About midday, as students got notification of the pending move to online instruction, the questions started coming. Why are we going to virtual? What about Homecoming — the dance is supposed to be this weekend?! The anxiety started building. I know it’s going to last longer than two weeks. I ‘m not coming to virtual class. I can’t do it again.

During the last period of the day, I was subbing for a class in which most of the seniors in the room were already disengaging. I tried, in futility, to get them to complete some of their work, to “get done what you can now before you are at home and don’t have the support.” Another teacher, whose room we were in, brought in a small group of underclassmen who were involved in “some trouble” in another room and needed to be removed. Since the vice principal was already backed up with other behavioral issues, we would have to house them until he had time. The two of us talked with students, answered questions, and tried to keep the atmosphere light until the final bell.

When it finally rang, and the students were dismissed, a handful of us teachers gathered in the hallway for a collective sigh. We hadn’t stood there long when we heard the yell of a staff member saying there was a fight in the parking lot and all of us were needed.

We ran out of the building to find chaos — a small cell of students involved in the actual fight and dozens of students moving about the parking lot instead of getting on their busses. What we had hoped would be a smooth transition to virtual instruction was anything but.

It made sense to me. The whole day had felt tenuous — not enough staff, impending change, and uncertainty about the future. I, a grown adult with years of therapy under my belt, had felt wobbly. How were teenagers, most of whom had experienced trauma after trauma after trauma, supposed to find any ground beneath their feet? How were they supposed to think logically, get on their busses, and go home trusting that we would indeed be back together in a couple short weeks?

The fight was soon dispersed, but not without injury, not without drama, not without the adrenaline and cortisol rush that witnessing chaos produces. Students who had missed their busses were picked up by parents or brought inside to wait for their rides, and staff wandered back to their rooms to hop on a Zoom meeting to discuss the details of Count Day which would coincide with our move to virtual instruction.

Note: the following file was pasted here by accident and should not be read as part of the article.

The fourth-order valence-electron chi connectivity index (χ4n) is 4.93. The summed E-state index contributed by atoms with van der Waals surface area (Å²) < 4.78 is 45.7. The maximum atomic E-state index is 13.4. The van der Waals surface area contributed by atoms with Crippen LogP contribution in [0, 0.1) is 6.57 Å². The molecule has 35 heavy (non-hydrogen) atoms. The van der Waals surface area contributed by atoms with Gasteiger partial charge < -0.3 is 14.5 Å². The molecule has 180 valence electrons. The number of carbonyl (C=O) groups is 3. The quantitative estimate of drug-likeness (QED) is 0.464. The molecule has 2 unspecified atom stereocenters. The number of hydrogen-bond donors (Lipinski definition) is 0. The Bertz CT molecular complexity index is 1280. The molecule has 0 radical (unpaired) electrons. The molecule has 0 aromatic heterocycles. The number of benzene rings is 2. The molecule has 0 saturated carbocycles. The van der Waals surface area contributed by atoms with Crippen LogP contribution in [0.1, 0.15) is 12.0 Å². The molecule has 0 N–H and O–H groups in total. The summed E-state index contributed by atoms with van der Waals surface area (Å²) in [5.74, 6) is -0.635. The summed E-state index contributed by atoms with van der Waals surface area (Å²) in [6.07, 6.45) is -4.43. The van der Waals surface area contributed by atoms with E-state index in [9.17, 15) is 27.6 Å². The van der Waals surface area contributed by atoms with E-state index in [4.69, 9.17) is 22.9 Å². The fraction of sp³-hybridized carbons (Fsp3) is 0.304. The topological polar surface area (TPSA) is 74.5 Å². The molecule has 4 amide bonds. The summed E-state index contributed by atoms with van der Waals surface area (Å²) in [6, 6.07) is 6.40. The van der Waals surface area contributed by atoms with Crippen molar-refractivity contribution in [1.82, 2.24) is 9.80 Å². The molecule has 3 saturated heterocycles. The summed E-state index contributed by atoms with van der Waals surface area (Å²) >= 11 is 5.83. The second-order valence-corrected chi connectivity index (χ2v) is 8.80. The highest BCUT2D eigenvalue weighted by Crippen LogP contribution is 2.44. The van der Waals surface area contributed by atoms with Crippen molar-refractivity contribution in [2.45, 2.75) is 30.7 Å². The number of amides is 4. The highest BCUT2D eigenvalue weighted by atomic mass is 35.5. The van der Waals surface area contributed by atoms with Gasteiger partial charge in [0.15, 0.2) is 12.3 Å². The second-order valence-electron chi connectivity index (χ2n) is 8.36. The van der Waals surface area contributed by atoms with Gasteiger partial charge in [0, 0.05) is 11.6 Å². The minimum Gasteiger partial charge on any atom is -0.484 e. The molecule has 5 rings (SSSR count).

When the meeting was over, the same staff member who had gently chided me for my rose-colored glasses stopped by my room and pulled up a chair. We processed what had happened, shared our dismay, and acknowledged the reality within which we function, within which we have chosen to teach, within which we both believe we can make a difference — the messy, unpredictable, and sometimes volatile reality. Then, we loaded our computers into our cars and headed home.

The next day I sat in our home office, logged into my zoom room, and greeted each student who showed up with my overenthusiastic grin. I applauded the students who turned on their cameras, and I literally happy danced when a student told me that she had decided that she was going to go away to college after having resolved some personal issues that she had thought might keep her at home.

I think my happy-clappy self showed up not because I am wearing rose-colored glasses, but because I have fully acknowledged the reality within which my students live and move and have their being. Despite the fact that the challenges are many and varied, I am still a glass-three-quarters-full kind of gal. I think I have to be in order to see a path toward educational equity in spite of what I know to be true, to think that I can make a difference in the lives of my students and their families, and to believe that my experiences have brought me to this place for such a time as this.

The joy of the Lord is your strength.”

Nehemiah 8:10

The Rewards of Learning

I arrived at school Tuesday morning early — well before my 7:50am required arrival time — and the parking lot was already full. Like me, the rest of the staff wanted a jump on the day. They were scurrying around their rooms putting on finishing touches, in the teachers’ lounge making copies, and stationed in the gym to receive any new students planning to register on the first day of school.

Our rosters had been set since the previous week, and teachers had been charged with creating seating charts that would allow for easy Covid tracking should a positive case be identified. I was in my room numbering my desks to correspond with my chart.

The halls were quiet. Unlike other schools where I have taught, this school holds all students in the gym until a bell releases them to their classrooms. Then, students start walking down the hallways, searching for their rooms, while teachers stand positioned at their doorways, greeting students one by one, and allowing them to enter.

It’s all intentional — a way to bring order. A way to establish rhythms. People who have experienced trauma do better when they know what to expect. Routine is very important to the way we do everything in our school.